Gannett Co., the country’s largest newspaper publishing company, is ordering employees at 81 newspapers to take a week off without pay. This marks the third year in a row that Gannett workers have been subject to furloughs. The move is designed to avoid further layoffs. The company has already eliminated over one thousand jobs since 2007.

“This was, quite frankly, an option I had hoped we could avoid,” Bob Dickey, head of the company’s U.S. Community Publishing division, said in a memo to employees. “Furloughs, while difficult, do allow us to protect jobs. The staff reductions we have taken over the past few years have been very hard and further reductions are not our first preference. ”

Dickey himself is subject to the furlough, which must be taken by March 27.

California newspapers affected by the furloughs include The Desert Sun in Palm Springs, The Salinas Californian, the Tulare Advance-Register, and the Visalia Times-Delta.

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AgencySpy: Advertising industry trade Creativity-Online has decided to erect a pay wall.

AdAge: Advertising Age has a new executive editor, Abbey Klaassen, who is replacing Jonah Bloom, who is leaving to join business-to-business blog network Breaking Media.

BusinessJournalism.org: American Journalism Review is cutting its print schedule from six down to four issues a year. Add that to today’s news about E&P‘s closure, and it’s been a very sad day for journalism trades.

Washington Business Journal: In its predictions for next year, Gannett Co. Inc. signaled that it will probably only require a few job cuts.

MediaDailyNews: Nielsen reports that ad spending fell 11.5 percent from January to September this year, compared to last year. Spending on national magazine ads dropped 21.4 percent, national newspaper ads were down 21.6 percent and b-to-b’s saw ads decline 33.1 percent. Sunday supplements saw the greatest ad decline, of 48.3 percent.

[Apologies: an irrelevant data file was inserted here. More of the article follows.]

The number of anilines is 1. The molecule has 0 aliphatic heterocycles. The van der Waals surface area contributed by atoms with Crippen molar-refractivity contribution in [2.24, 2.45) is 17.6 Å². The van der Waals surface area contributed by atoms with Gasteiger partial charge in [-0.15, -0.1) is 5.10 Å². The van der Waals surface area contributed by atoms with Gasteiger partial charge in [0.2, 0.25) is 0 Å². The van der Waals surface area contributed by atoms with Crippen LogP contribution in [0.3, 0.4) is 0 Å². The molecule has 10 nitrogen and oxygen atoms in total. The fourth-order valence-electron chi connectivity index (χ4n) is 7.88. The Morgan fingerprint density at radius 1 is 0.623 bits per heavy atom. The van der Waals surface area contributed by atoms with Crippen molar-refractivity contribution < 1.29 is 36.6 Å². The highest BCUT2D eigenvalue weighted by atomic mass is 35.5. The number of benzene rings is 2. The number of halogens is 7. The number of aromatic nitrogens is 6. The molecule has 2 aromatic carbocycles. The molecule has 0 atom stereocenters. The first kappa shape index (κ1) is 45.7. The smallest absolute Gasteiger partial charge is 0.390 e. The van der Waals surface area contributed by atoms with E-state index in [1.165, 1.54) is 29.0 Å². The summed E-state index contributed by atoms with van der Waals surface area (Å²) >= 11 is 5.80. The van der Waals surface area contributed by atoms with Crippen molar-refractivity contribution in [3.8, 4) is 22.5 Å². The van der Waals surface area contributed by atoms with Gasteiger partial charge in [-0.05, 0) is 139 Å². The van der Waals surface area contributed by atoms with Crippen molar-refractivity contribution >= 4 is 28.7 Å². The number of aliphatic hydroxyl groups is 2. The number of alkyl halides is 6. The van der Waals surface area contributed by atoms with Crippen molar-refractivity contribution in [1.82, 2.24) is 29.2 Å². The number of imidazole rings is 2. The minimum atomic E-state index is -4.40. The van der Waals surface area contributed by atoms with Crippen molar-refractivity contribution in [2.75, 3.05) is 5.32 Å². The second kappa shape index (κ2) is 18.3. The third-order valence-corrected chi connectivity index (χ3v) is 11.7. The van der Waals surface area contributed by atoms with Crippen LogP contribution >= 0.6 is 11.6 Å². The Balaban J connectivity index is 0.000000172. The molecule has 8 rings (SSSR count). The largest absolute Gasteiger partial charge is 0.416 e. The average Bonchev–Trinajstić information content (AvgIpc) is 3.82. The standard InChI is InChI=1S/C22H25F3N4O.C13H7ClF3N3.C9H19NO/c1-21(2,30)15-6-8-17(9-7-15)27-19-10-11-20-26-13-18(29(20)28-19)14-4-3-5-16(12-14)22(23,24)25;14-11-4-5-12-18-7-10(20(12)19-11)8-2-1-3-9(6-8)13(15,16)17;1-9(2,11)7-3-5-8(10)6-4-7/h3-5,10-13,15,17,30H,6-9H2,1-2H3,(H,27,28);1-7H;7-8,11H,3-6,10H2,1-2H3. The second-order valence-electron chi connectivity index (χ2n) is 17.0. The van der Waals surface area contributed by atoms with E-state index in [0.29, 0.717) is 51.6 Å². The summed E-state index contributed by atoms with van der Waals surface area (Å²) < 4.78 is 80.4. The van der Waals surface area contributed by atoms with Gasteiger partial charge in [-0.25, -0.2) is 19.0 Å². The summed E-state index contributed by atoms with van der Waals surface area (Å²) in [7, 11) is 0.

Video: New York Times reporter Andrew Ross Sorkin on “The Daily Show” last night, talking about his book Too Big To Fail.

USA TODAY To Launch E-Edition & Weekend Paper Next Week

usa today logo.pngLast month, USA TODAY publisher David Hunke told us to expect a e-Edition of the paper on August 3. Today, the paper officially announced the launch of a new digital version of the nation’s top-selling newspaper, along with their first-ever weekend paper.

The new Saturday-Sunday edition will be called USA TODAY EXTRA and will be available only to subscribers of the paper’s digital or print versions.

USA TODAY is perfectly modeled to suit all the new and emerging technologies we are seeing in the marketplace,” Hunke said in a release. “We’re very pleased to be able to bring the e-Edition to our readers and we will continue to look for new platforms to grow on.”

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Layoffs Coming At Gannett

gannett.pngReports are swirling that USA TODAY publisher Gannett Co. will be laying off a large number of employees soon.

The Wall Street Journal reports that the company will cut 1,000 and 2,000 of its 41,500 employees. The layoffs will come from Gannett’s U.S. Community Publishing division, consisting of its 80+ daily newspapers, and USA TODAY will not be affected, the Journal added. The New York Times points out that Gannett’s U.S. and British newspaper divisions have cut more than 10,000 jobs in 2007 and 2008, which includes about 2,000 layoffs this past fall.